CORVALLIS, Oregon — For college professors looking to improve engagement with students, it turns out the syllabus could be the key. A recent study shows that college students feel more comfortable asking questions when the syllabus is written in a “friendlier” tone.
Researchers at the Oregon State University report that more college students asked for help in classes with “warmer” syllabi. Conversely, fewer students were prone to approach the professor in classes with a more disconnected, unfriendly syllabus.
“The instructor has to ask themselves, what’s the first point of contact with the class for the student? In an online class and in remote learning, the syllabus is often the first thing. An impression of the course and you the instructor is formed on the syllabus,” says Regan A.R. Gurung, lead author of the study and director of the general psychology program in OSU’s College of Liberal Arts, in a statement. “In the old days, before Canvas and other online teaching tools, the student wouldn’t see the syllabus until I handed it out. That gave me a lot of time to create that impression. Now, however, students often read syllabi to determine if they want to take a course or not.
“During the pandemic, when the majority of courses have moved online and students may be struggling with more stress and pressure than they would in a normal school year, conveying that it’s OK to ask for help is even more important,” adds Gurung.
The study focused on 257 psychology students at OSU who had volunteered to take part in the research. They read one of four different syllabi including ones that were either friendly or detached, both with or without a “reach out if you need help” statement. The friendly syllabi also included statements such as “We will” and “I welcome you to contact me outside of class and student hours,” whereas the detached version included more “You will” statements.
The students then rated each instructor based on the syllabus they had read. To verify they had read the syllabus, specific questions were answered. The ranking system included the following: how likely they would be to reach out for help when feeling down, on an assignment, with family issues, medical issues, and/or with campus questions.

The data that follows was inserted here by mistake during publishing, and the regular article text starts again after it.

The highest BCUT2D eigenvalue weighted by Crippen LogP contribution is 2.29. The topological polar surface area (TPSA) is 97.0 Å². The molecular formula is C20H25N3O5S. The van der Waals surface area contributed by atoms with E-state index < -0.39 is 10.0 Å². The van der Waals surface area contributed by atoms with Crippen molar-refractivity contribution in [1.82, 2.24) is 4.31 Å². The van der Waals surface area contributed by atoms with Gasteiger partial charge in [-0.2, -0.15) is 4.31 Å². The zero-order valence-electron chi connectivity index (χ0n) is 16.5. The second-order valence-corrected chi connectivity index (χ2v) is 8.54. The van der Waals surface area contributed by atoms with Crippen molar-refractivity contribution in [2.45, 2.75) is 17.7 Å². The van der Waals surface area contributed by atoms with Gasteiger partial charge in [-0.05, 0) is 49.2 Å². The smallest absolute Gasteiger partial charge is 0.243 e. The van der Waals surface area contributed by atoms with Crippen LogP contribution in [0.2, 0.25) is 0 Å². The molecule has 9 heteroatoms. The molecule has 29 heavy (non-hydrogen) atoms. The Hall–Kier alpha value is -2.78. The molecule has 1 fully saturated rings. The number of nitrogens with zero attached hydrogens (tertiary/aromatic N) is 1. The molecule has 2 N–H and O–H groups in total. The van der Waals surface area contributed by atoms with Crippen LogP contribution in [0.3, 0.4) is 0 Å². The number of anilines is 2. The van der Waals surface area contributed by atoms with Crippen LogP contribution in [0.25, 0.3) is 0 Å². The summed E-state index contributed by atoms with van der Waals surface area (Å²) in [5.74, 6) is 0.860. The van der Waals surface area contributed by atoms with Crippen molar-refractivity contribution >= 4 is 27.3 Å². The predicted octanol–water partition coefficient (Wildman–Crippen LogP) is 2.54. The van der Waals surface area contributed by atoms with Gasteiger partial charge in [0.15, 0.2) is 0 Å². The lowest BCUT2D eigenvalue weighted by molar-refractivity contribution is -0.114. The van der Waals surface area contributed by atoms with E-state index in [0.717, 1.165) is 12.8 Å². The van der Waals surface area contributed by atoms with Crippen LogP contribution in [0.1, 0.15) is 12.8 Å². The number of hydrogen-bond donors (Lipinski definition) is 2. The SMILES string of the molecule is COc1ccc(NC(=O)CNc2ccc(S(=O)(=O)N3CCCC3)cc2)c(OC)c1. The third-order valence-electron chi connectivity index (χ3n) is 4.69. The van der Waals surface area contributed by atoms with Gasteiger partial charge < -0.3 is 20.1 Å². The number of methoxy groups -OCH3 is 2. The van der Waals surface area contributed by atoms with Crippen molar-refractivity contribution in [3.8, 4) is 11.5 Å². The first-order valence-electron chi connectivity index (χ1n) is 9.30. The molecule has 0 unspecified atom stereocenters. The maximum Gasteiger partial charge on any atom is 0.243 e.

According to the results, college students were more likely to reach out concerning the majority of the situations if the tone of the syllabus was friendly. Additionally, the tone did not determine the overall perception of instructor competence.
Because the students were willing volunteers and the study did not occur within an actual classroom, the study is limited. Also, each syllabus was limited to two pages, although most courses may have lengthier syllabi. Lastly, the syllabus was the only source by which students were to judge their engagement.
“But that’s exactly why I think a study like this is powerful — that even without that human component, even something as black-and-white as a syllabus can make a difference. If you’re a great approachable person, good for you; you’ll just be able to magnify these effects,” says Gurung.
This study is not meant to suggest far-reaching syllabi or that professors do away with normal discipline. However, according to Gurung and his team, the relationship can make all the difference. “You can absolutely have rules, and you should be firm and you should be fair and you should be clear, but that is sort of separate from your interaction with the student as a person. You don’t have to be extroverted or cracking jokes, but you can still show that you listen,” added Gurung.
This study is published in the journal Teaching of Psychology.